• Relatedly, how are backups handled for LW/AF?

The database is snapshotted nightly and stored in Amazon's infrastructure.

Ah, didn't see this before I wrote my comment. This all seems correct to me, my comment has a bit of additional flavor but basically says the same thing.

Here is my current take on security for the site: 

  • We pay enough attention to security that I think it's unlikely we will accidentally dump our whole database to the internet.
  • I think any sophisticated attacker who is willing to spend something like 50-100 hours on trying to get into our system, can probably find some way to get access to most things in our database.
  • We do obvious things like encrypt passwords and salt hashes, so I don't think there is any way I know of for an attacker to reverse-engineer secure user passwords (though having access to the hash is still often useful).
  • The javascript ecosystem in general, and the way we have been using it, has a lot of attack surface, and I expect that there are probably some vulnerabilities in libraries we are using on the backend, that allow some kind of code execution, though I do think it would require a good amount of work to find them.
  • I think it's reasonable to assume that if any nation state or sophisticated group of attackers wants access to your PMs, votes and drafts, they can probably get it somehow, either by attacking the client, infecting an admin or moderator, or just directly hacking our server somehow.
  • This overall puts somewhat of an upper bound on how useful additional focus on security would be, since I currently think it would be very hard to harden our system against sophisticated attackers. I currently would not treat LW or the AI Alignment Forum as particularly secure, and if you want to have conversations with individuals that will not be accessible by potential sophisticated attackers, I would use something like Signal. In general, there isn't a lot of private information on LessWrong (outside of PMs and votes, and maybe drafts), so I don't tend to think of security as a top priority for the site (though I still think a good amount about security, and am also not treating it as super low priority, but it isn't one of the things the whole site was architected around).
  • I am not currently very worried about astroturfing or trolling, mostly because we are currently still capable of reviewing all content posted to the site, and can individually review each, and I think that's a pretty high barrier for language models to overcome. If even I can't tell the difference between a bot and a person anymore, then yeah, I am not super sure what to do. We could do some kind of identity verification with passports and stuff, but I would prefer to avoid that.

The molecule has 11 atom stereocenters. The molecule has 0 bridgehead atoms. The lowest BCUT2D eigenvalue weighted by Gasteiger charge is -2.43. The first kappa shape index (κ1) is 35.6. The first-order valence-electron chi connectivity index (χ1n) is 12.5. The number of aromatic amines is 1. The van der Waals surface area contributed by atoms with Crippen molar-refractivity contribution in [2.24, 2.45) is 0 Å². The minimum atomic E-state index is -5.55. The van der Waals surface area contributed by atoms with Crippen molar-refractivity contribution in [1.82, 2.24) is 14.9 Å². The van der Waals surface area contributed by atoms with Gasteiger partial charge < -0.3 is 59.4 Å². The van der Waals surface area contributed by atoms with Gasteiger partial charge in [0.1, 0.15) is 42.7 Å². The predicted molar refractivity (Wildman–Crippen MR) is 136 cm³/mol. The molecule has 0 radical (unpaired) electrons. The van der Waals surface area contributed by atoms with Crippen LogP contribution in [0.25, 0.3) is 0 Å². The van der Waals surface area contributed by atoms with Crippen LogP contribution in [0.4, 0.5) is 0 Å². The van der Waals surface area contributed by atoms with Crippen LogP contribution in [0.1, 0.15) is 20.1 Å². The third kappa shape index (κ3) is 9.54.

• We run some basic statistics on vote patterns and would notice if suddenly some new set of accounts were starting to vote a lot and influence site content a lot. I would also likely notice myself that something is off with that kinds of things are getting upvoted and downvoted and would likely investigate.
  • The internet archive tends to have backups of all publicly available pages.
  • We handle our own backups on AWS, and I tend to download one every few months to some hard drive somewhere.
  • Changing hosting providers would be annoying, but not super hard. My guess is it would take us less than three days to be back up and running if AWS no longer likes us.
1 comments, sorted by Highlighting new comments since Today at 3:25 AM

As the content is public, I'm not worried about the site functioning so much. My biggest worry is a disruption of the community. The AI safety sub-community, in particular, seems important though it probably doesn't depend on LW to function. I don't know how much influx it causes but it seems relevant. As jimrandomh writes, trolling is probably not a problem but there are quite a few events that could trouble - and tech may be a factor in scaling them. It would interesting to monitor health stats like average sentiment or look for controversial patterns (Sort By Controversial).